Aug. 14th, 2011

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[personal profile] the_future_modernes
Cuban gay man and transgender woman marry

A Cuban man and transgender woman have married in what is being seen as the country's first "gay wedding".

Same sex marriage is illegal in Cuba, but bride Wendy Iriepa is legally a woman after undergoing one of the first state-sponsored sex changes in 2007.

Her fiance, Ignacio Estrada, is a noted dissident and gay rights activist in Cuba and is also HIV positive.

The couple said the wedding, timed to coincide with Fidel Castro's birthday, was a "gift" for the former leader.

The wedding in Havana was attended by prominent dissidents and members of the gay community.

Lesbian, gay, bisexual and transgender (LGBT) people faced official discrimination for years in communist Cuba.

'Great injustice'
In the early days of the revolution many were sent to re-education camps to stamp out their "counter-revolutionary" values.

But homosexuality was made legal in 1970, and President Raul Castro has introduced a series of gay rights reforms since taking over from his brother Fidel in 2006.

Last year Fidel Castro himself apologised for the persecution of homosexuals under his rule, calling it a "great injustice".


Ms Iriepa, 37, had her sex-change treatment at the National Centre for Sex Education, which is headed by Raul Castro's daughter, Mariela.

"I dedicate my wedding to all those who want to have their own," she said after the ceremony.

"This is the first wedding between a transsexual woman and a gay man," Mr Estrada, 31, said.

"We celebrate it at the top of our voices and affirm that this is a step forward for the gay community in Cuba."

Dissident blogger Yoani Sanchez, who acted as a godmother at the ceremony, said that while the marriage was not technically a gay wedding "it is the closest we have come".

"We are very happy with what happened today," she wrote on Twitter.

"It was a big step in a small Cuba".MORE
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Syria: the regime's war of attrition

The Syrian regime's response to five months of popular uprising was described by a recent report of the International Crisis Group as "slow motion suicide", resulting from a "mix of uninhibited brutality, sectarian manipulation, crude propaganda and grudging concessions".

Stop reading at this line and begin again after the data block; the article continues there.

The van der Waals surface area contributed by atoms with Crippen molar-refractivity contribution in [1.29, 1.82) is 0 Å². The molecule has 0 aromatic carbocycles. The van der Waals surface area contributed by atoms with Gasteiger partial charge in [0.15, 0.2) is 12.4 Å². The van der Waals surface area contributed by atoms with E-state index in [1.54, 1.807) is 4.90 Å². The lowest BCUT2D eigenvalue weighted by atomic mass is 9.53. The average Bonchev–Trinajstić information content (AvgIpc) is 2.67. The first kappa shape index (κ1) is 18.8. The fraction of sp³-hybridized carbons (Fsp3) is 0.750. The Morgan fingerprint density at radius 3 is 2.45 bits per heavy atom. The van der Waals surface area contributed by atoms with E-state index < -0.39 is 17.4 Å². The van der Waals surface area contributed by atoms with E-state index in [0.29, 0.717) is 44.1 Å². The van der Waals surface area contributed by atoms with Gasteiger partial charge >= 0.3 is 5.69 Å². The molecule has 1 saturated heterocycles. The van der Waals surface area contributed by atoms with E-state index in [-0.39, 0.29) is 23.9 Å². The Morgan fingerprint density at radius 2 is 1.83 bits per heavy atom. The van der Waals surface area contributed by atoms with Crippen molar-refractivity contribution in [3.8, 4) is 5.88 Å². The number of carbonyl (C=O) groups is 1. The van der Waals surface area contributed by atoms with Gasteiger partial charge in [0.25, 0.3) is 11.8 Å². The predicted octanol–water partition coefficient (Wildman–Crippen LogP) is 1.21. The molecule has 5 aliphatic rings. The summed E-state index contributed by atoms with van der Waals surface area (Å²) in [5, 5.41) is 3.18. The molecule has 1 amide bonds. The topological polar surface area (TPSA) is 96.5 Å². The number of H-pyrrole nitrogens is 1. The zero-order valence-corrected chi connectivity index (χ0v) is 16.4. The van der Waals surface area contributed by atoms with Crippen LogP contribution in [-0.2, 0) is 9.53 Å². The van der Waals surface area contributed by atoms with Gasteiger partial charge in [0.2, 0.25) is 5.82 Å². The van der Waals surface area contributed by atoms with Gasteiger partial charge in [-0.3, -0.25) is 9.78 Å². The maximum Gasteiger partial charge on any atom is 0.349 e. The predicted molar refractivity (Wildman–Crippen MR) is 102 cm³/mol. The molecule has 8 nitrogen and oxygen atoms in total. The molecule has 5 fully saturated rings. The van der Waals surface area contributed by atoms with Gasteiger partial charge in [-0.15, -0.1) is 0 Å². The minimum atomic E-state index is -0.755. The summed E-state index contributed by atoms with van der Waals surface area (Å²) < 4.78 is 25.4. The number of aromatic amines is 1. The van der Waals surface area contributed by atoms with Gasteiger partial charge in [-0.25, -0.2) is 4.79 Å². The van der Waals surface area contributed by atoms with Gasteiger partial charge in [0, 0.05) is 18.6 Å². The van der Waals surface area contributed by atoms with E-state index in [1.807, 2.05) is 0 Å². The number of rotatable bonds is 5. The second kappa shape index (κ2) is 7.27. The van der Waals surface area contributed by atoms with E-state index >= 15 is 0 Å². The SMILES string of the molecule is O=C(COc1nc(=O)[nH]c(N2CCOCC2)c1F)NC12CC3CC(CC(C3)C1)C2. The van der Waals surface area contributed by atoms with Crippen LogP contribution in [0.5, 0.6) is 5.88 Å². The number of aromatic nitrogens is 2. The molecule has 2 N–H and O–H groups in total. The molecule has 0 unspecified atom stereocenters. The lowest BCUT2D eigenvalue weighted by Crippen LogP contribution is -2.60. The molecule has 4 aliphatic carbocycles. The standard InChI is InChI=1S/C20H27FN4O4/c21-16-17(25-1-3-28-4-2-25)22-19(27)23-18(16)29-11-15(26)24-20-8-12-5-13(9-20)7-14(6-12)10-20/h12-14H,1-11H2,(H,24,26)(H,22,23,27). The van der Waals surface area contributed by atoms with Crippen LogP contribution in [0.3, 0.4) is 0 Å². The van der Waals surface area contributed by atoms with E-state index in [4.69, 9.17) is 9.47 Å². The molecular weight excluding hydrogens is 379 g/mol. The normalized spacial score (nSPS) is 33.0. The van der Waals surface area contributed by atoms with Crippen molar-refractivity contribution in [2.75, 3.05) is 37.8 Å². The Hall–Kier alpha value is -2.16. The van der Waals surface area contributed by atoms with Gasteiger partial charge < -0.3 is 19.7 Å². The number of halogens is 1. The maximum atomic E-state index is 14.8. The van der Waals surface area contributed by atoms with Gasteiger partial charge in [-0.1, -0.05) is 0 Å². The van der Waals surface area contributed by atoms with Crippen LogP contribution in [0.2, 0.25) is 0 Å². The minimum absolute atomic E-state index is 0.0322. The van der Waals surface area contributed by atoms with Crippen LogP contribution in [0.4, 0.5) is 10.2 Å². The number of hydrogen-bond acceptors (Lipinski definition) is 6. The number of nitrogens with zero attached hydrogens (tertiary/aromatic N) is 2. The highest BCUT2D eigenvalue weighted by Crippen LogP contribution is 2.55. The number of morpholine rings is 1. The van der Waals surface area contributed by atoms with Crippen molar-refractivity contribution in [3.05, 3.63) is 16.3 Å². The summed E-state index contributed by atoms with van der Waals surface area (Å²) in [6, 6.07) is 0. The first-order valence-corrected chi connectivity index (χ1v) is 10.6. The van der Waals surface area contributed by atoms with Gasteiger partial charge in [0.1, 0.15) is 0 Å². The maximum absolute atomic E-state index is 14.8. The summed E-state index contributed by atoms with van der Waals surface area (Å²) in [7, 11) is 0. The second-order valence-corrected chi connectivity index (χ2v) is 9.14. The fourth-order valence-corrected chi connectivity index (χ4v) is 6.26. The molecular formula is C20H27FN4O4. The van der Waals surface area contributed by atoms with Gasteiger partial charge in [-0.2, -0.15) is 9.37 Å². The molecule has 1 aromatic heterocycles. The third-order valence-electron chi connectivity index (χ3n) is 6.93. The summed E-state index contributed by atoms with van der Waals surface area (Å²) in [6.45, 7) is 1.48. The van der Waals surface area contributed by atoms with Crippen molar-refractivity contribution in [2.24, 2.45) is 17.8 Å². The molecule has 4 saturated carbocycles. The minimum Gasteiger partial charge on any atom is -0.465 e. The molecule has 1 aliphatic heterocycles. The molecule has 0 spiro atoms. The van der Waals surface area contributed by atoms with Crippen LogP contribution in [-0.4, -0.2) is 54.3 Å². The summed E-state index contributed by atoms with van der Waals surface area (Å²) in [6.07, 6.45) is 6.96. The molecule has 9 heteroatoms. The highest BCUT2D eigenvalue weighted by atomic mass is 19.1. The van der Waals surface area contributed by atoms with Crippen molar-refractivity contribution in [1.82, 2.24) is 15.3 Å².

The regime opted for a survival strategy: responding by violence and threatening the population with chaos and civil war in the event of its demise. The objective was to launch a war of attrition by playing on time to wear out any internal revolt. It chose, however, the wrong combination of brutal repression and gradual concessions. The result was a crisis of confidence which was too deep to be overcome by mere calls for national dialogue and reform.

The death toll is estimated at 2,000 civilian casualties (including more than 100 children), and 400 members of the security services. The situation has now reached a stalemate. Neither side appears to be able to defeat the other. Protests are rallying at major urban and rural centres, including Damascus and Aleppo in the last weeks. Rallies continue in Hama, Homs, Lattakia, the Idlib province, and continue to be met with massive military assaults and house to house arrests. The cities of Homs, Hama and Deir ez-Zor were brutally besieged by the regime's armed forces; hundreds of civilian casualties have fallen since the start of the holy month of Ramadan. In Deir ez-Zor, the regime was met with strong resistance by local tribesmen, including the leading Baqqara tribe who joined the opposition movements.

On July 17, the National Salvation conference held in Istanbul gathered 450 opposition figures who called for civil disobedience throughout the country. Tenets of regime survival quite naively assumed that they would effectively counter the historical meeting held in Damascus on June 27 by prominent opposition figures in the Semiramis Hotel of Damascus. The regime's so-called "national dialogue" conference held on July 10 included a few organic intellectuals and public figures which were carefully selected and summoned to contribute to the process of constitutional amendment and political reform. The strategy was to divide the opposition and maintain the status quo. Dialogue under repression was, however, firmly rejected by the opposition. MORE

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